Polar bears, puffins and vikings, oh my: On authenticity

It is an interesting fact, that each time I discuss the modern appropriation of Viking heritage, someone asks, “Yes, but did it really happen?”. In my last post, for example, I discussed the Miss Universe’s national costume competition and the Icelandic competitor’s ‘Viking’ outfit equipped with a battery powered lit-up axe. Following the blog post, I received the question whether Icelanders really had been Vikings. Writing an exhibition review on the Icelandic Punk Museum, I was asked if I was not being dismissive of the idea of the Icelandic setters being ‘punk’ rebels, when they moved to Iceland. When writing about horned helmets and other kitsch tourist memorabilia I am asked why someone would want such a historically inaccurate memento of a trip to Iceland.

Were Icelanders really Vikings? Were they rebels, who refused to submit to Norwegian rule and taxes? Those are core questions, relating to the search for authenticity and historical accuracy. Yet, neither question concerns my research directly. I am less occupied with searching for the ‘truth (authenticity) behind the myth’, as I am with exploring the uses of the myth and whether it has its own authenticity, removed from its historical origins. The costume worn at the Miss Universe contest was a mash of three different ideologies: Firstly, elements traditionally Icelandic (faux fish leather and what seems to be a sheep’s skull); secondly traditional pop culture Viking elements (the horned part of the headdress, the axe and barbaric overall look) and thirdly, glamour, associated with Las Vegas, Miss Universe and the world of trash/kitsch culture (the glitter and the sex appeal). It has an authenticity which is not related to archaeology or history but rather a representation of cultural appropriation.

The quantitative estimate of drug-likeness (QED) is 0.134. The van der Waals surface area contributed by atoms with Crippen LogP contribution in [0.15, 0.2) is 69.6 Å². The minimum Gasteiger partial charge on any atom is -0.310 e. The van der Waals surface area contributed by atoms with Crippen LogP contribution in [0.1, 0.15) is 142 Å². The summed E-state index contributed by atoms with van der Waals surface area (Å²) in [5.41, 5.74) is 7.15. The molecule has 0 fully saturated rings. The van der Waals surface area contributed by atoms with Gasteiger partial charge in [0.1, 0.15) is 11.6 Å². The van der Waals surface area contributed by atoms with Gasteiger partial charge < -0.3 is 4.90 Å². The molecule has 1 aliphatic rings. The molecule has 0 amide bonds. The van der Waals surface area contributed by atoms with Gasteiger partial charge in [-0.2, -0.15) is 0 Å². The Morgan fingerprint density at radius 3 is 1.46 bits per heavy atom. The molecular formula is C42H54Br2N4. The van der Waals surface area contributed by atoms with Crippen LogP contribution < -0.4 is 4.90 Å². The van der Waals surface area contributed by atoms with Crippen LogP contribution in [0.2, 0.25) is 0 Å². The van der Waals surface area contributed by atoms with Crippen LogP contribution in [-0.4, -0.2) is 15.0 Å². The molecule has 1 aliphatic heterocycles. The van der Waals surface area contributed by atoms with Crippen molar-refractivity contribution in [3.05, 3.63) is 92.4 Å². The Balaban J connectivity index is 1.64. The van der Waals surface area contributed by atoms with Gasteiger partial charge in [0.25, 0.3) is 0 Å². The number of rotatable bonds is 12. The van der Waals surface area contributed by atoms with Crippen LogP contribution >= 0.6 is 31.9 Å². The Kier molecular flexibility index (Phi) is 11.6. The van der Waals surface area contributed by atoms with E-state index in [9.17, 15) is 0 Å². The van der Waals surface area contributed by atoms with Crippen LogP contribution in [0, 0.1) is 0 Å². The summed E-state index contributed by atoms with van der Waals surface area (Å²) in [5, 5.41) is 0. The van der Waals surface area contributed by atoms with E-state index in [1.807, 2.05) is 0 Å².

Let us look at another form this cultural appropriation in Icelandic tourist marketing. The polar bear. It is an odd truth, that in recent years the polar bear has emerged as a major symbol of Icelandic culture and heritage. Knick-knacks for sale include a Santa-Clause puffin, being driven on a sled, led by polar bears

puffin christmas polar bear

                                                  “Puffin Santa riding a polar bear drawn sled”

Polar bears only appear in Iceland in two ways. Accidentally or stuffed. In either case they do not stay alive for long on Iceland’s mossy grounds.

I have not researched the origin of the polar bear heritage particularly, yet my initial thoughts would be to trace its popularity to two polar bear thefts in 2009 and 2010 respectively  In 2009, a large polar bear doll outside The Viking, tourist shop on Laugarvegur was reported stolen. In an interview with the shop owner, Sigurður Guðmundsson, a reward was offered for the finder of the polar bear. “Half of the kids in Reykjavík are crying, not being able to see it” he said. Already at this point, the polar bear was viewed as an important enough landmark for the younger generations to mourn its disappearance. It was later returned to the store and local children could cease their mourning. Incidentally, (what I assume was) the same polar bear had escaped its bonds a few months earlier, being part of an elaborate hoax, planned by Sigurður, where it was strategically placed outside, north of Hofsós (north-west of Iceland). The police where then called about a stray polar bear. The truth only came out when the police and marksmen had surrounded the unmoved and non-moving beast.

In 2010 a polar bear again disappeared in front a store, this time ‘Ísbjörninn’, the ‘polar bear’ shop. It was later found at Húsdýragarðurinn, a Reykjavík park and zoo attraction, housing Icelandic farm animals, wildlife, amphibians and more. It was a well organised joke, reminiscent of animal liberation societies, except in this case the polar bear traveled from one captivity to the other. Incidentally, this was also a campaign promise of the Best Party, a political satire campaign, which emerged as the largest winners of the Reykjavík election in 2010.